The Department of Merchandising, Apparel & Textiles (MAT) in the school of Human Environmental Sciences (HES) prepares students for careers in the global retail industry. The major is designed for those who are interested in pursuing careers in merchandising and retailing after graduation. To this end, Merchandising Strategy Analysis (MAT 414) teaches students how a product is developed from conceptualization to shelf. This process consists of conceiving and designing a product, producing it, marketing it to the public, and selling it to store buyers and/or individual buyers.
Scarlett Wesley, assistant professor in the MAT department, teaches the course and recruited Pomegranate, Inc. as an inspiration for the students. Pomegranate is headquartered in Lexington, Kentucky, and features table linens, kitchen accessories, and quilted bags and totes. Known for its cheerful and distinctive prints, Pomegranate products can be found in over 2,000 specialty gift shops and department stores, and has been a successful business for the past 15 years.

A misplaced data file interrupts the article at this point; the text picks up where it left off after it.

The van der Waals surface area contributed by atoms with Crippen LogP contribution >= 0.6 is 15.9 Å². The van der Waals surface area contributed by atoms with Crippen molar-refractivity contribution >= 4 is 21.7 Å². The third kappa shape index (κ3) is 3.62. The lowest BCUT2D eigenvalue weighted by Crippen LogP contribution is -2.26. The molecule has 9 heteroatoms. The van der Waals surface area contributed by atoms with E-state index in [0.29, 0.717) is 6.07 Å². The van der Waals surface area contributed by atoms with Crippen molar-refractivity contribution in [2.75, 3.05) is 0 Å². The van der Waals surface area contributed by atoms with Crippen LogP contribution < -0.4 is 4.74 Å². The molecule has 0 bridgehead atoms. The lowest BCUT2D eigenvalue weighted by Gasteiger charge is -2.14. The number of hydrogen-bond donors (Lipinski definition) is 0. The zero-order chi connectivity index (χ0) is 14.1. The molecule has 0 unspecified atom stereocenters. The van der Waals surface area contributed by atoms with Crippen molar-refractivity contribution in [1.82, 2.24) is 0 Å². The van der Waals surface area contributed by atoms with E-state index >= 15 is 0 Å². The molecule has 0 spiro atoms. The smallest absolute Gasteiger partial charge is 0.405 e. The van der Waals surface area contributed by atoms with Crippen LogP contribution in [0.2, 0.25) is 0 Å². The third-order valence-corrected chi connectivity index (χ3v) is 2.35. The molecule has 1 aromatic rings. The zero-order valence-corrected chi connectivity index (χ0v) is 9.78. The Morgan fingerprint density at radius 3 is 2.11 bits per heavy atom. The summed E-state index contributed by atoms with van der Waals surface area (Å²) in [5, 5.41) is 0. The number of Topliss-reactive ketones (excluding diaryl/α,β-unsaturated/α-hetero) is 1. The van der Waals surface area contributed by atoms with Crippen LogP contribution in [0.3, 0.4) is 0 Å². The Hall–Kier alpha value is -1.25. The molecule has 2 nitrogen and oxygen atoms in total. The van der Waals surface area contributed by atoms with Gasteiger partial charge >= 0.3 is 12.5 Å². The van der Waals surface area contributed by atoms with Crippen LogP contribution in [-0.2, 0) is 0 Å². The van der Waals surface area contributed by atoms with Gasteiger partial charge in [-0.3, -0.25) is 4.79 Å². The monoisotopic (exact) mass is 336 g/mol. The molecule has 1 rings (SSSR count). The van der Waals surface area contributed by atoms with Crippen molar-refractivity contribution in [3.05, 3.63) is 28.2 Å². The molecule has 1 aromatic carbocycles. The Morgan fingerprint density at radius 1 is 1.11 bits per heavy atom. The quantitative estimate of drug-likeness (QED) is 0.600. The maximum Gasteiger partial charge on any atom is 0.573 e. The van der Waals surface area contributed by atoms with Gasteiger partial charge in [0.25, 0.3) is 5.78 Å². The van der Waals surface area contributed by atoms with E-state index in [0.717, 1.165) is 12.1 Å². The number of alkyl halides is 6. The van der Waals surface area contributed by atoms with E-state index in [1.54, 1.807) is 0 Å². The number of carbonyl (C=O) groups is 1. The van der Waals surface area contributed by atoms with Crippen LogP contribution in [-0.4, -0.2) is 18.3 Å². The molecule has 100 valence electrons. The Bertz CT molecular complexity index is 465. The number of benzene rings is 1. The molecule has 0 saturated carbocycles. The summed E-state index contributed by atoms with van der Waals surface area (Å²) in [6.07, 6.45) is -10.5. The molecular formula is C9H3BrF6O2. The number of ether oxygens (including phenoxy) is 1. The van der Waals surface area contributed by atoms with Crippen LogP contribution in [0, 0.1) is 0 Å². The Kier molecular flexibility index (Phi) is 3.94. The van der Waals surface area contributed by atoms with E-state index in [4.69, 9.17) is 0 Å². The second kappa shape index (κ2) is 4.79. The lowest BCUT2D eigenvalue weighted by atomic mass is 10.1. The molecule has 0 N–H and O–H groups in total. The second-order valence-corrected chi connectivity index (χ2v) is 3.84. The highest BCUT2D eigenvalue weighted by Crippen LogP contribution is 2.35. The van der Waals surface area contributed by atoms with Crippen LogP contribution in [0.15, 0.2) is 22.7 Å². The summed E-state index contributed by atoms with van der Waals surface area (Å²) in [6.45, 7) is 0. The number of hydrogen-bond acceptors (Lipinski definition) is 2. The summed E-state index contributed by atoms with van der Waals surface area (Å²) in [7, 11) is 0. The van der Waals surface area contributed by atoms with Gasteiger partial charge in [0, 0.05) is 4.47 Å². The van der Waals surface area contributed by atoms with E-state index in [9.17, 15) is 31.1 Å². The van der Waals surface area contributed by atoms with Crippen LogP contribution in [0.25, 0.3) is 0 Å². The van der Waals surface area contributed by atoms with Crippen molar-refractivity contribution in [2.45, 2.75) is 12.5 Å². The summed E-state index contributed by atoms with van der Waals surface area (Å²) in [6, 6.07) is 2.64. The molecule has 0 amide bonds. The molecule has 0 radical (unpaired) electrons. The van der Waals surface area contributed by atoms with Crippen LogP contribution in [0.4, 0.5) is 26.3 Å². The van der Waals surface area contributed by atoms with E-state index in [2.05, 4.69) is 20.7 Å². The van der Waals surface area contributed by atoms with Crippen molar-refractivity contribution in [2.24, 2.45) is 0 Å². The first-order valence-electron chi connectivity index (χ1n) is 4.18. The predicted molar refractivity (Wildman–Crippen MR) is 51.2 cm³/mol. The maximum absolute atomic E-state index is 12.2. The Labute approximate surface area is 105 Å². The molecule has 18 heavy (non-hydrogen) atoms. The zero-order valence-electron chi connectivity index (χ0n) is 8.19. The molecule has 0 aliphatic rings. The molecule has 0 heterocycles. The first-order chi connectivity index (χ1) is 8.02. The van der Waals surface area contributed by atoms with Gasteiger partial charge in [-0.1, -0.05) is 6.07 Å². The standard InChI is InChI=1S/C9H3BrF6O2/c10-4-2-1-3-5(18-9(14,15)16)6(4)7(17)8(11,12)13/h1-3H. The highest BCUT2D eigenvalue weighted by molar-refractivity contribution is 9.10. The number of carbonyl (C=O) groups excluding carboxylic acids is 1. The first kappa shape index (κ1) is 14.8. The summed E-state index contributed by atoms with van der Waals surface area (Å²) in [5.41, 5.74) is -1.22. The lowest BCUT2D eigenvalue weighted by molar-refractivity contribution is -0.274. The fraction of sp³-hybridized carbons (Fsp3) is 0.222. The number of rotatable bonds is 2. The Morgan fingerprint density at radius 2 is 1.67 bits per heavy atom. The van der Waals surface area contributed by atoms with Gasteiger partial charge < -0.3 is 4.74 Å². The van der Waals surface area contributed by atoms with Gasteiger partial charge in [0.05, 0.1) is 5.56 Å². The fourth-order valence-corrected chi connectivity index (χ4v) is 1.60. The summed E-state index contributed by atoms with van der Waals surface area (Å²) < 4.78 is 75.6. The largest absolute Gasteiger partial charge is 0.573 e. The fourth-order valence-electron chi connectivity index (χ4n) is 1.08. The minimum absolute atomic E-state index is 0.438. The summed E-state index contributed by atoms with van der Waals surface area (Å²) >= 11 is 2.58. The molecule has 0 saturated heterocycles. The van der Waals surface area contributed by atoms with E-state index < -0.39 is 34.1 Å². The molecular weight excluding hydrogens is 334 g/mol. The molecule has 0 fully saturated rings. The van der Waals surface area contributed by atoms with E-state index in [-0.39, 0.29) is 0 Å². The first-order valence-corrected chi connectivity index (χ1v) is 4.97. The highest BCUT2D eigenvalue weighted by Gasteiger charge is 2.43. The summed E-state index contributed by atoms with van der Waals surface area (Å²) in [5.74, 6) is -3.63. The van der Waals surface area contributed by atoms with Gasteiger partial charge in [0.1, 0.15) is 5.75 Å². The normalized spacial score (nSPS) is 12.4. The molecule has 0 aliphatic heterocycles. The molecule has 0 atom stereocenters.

In the beginning stages of the project, students had to familiarize themselves with the company's unique fabric collection and aesthetic. The end product-a theme board-was to keep the "flavor" of the company and be in agreement with products already offered. Steps in this process included learning the mission, strategy, and target market of Pomegranate, coming up with inspirational ideas to translate onto theme boards, designing a collection of six products with at least three original fabric prints, and presenting the final theme board and marketing plan to Pomegranate employees for possible inclusion in their Spring 2010 product line.
"MAT 414 is a capstone class in the program," Wesley said, "but with Pomegranate allowing us to use their company as a platform for our projects, the students have gotten to experience a more real-world process. After completing the course, they will have gone through the same procedure a company like Pomegranate goes through when developing a product to sell. Students can take these lessons with them when they go out into the work world."
Theme boards created by students include "Picking Posies," "Freshly Cut," "Whimsical Forest," and "All Aboard." Students worked in groups of 2-3 to create each proposal and to design the fabric, which could also include the official University of Kentucky plaid pattern (http://www.ca.uky.edu/hes/index.php?p=415). To view a slide show of all the theme boards, go to https://www.ca.uky.edu/hes/hes/displayboard. To learn more about Pomegranate, go to www.pomegranateinc.com.